Dolls and Trucks are for Everyone (Robb Pearlman)

Hello, friends! Our book today is Dolls and Trucks are for Everyone, written by Robb Pearlman and illustrated by Eda Kaban, a wonderful look at the limitless possibilities of nongendered play.

Toys are for everyone. Dolls and trucks, superhero capes and nurses’ scrubs, sewing machines and hockey sticks and mixing bowls and video games and unicorns (especially unicorns because, come on, UNICORNS). All toys, dress-up costumes, and ways of imagining and creating are for boys, girls, and anyone who wants to use their imagination and build their skills. So don’t let anyone tell you that something is only for boys or girls, because kindness and understanding is for everyone too, and in play, just as in life, our possibilities are limitless.

Fantastic. In this marvelous pseudo-sequel to the pair’s previous title, Pink is for Boys, Pearlman and Kaban deconstruct notions of gendered play in a way that wisely incorporates open-minded approaches to play and to gender itself. The simple, enthusiastic text is easy and fun to read, yet also subtly incorporates inclusion that goes beyond boys vs. girls, adding on gender-neutral terms like “everybody” and “anyone” to include readers who lie outside the gender binary. Kaban furthers this sense of intersectional inclusion with a cast of cheerful and affectionate kids with different skintones, hair types, abilities, gender presentation, and even body types (the latter is a rarity, even in books on diversity). The result is an affirming lesson in the possibilities of imaginative and creative play when arbitrary limitations are not placed on the children playing. The length is perfect for a storytime for even very young readers, and JJ and I both loved it. A perfect book to encourage kids to rethink stereotypes about playtime, and we highly recommend it – Baby Bookworm approved!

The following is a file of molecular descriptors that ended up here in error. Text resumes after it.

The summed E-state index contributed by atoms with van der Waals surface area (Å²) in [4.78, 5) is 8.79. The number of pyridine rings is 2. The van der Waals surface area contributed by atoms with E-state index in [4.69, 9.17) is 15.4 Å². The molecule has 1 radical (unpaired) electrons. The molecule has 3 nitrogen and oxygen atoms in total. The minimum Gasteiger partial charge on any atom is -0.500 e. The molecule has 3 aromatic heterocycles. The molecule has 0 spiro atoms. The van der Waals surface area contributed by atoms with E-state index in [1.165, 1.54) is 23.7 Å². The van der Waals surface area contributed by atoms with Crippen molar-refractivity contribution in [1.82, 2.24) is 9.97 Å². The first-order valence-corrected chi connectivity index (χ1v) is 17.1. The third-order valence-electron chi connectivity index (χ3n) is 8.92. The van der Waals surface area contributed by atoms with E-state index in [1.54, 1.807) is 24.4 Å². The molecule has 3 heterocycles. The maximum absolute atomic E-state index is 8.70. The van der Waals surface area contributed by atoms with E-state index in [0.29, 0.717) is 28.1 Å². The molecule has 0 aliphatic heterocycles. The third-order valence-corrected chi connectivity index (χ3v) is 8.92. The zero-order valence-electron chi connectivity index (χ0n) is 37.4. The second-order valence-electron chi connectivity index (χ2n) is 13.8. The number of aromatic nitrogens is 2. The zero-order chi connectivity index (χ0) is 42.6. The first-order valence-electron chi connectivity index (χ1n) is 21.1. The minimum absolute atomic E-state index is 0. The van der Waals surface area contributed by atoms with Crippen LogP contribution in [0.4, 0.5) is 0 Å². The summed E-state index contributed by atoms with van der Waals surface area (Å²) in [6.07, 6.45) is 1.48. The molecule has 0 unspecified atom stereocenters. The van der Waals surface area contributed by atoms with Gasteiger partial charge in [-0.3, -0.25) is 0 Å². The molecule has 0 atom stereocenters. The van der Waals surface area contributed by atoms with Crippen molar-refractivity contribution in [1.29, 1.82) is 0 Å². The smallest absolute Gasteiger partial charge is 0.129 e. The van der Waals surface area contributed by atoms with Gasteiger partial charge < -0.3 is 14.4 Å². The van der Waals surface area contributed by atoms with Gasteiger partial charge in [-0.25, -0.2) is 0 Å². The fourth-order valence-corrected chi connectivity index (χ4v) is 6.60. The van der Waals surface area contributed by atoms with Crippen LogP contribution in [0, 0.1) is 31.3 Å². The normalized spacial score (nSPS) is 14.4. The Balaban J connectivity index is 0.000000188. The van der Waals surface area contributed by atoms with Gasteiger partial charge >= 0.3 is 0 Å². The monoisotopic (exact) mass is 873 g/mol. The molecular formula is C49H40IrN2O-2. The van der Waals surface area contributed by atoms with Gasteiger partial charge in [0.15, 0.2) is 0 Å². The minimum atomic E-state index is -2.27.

(Note: A copy of this book was provided to The Baby Bookworm by the publisher in exchange for an honest review.)

Eleanor Wyatt, Princess And Pirate (Rachael MacFarlane)

Hello, friends! Our book today is Eleanor Wyatt, Princess And Pirate, written by Rachael MacFarlane and illustrated by Spencer Laudiero, a celebration of playing dress-up.

Eleanor Wyatt loves to pretend, often while dressing up from her seemingly limitless costume closet. And her play is never limited by traditional “gendered” costumes: as often as she chooses to be a princess or cheerleader, she easily switches to a pirate, astronaut, or superhero as the mood strikes her. Sometimes she will combine the characters, serving tea on her pirate ship or as a mustachioed cowboy riding a trusty unicorn steed (played ably by her enormous dog). Eleanor’s parents encourage her: there’s no “wrong” way to play. And in turn, Eleanor encourages her friends to join her in expressing themselves in whatever way feels right. After all, imagination is all about exploring new ways to be the person you were all along; to let your “inner light shine”.

Lovely! I am always delighted to see stories that encourage non-gendered playtime and dress-up, and this one was a delight. The story does a wonderful job of showing the benefits unrestricted play: Eleanor’s costumes help her build confidence and courage, such as dressing as a ninja to watch scary movies, and allow her to dream big as a rock star or pilot. And seeing her parade of friends – featuring a range of skin tones, genders, physical ability, and of course, costumes – shows that allowing freedom of expression creates a happier and more diverse world. The bouncy rhyming text is fun and easy to read, the illustrations are energetic and colorful, and the length is fine for younger bookworms. A charming tale with an important message, and we both loved it. Baby Bookworm approved!

(Note: A copy of this book was provided to The Baby Bookworm by the publisher in exchange for an honest review.)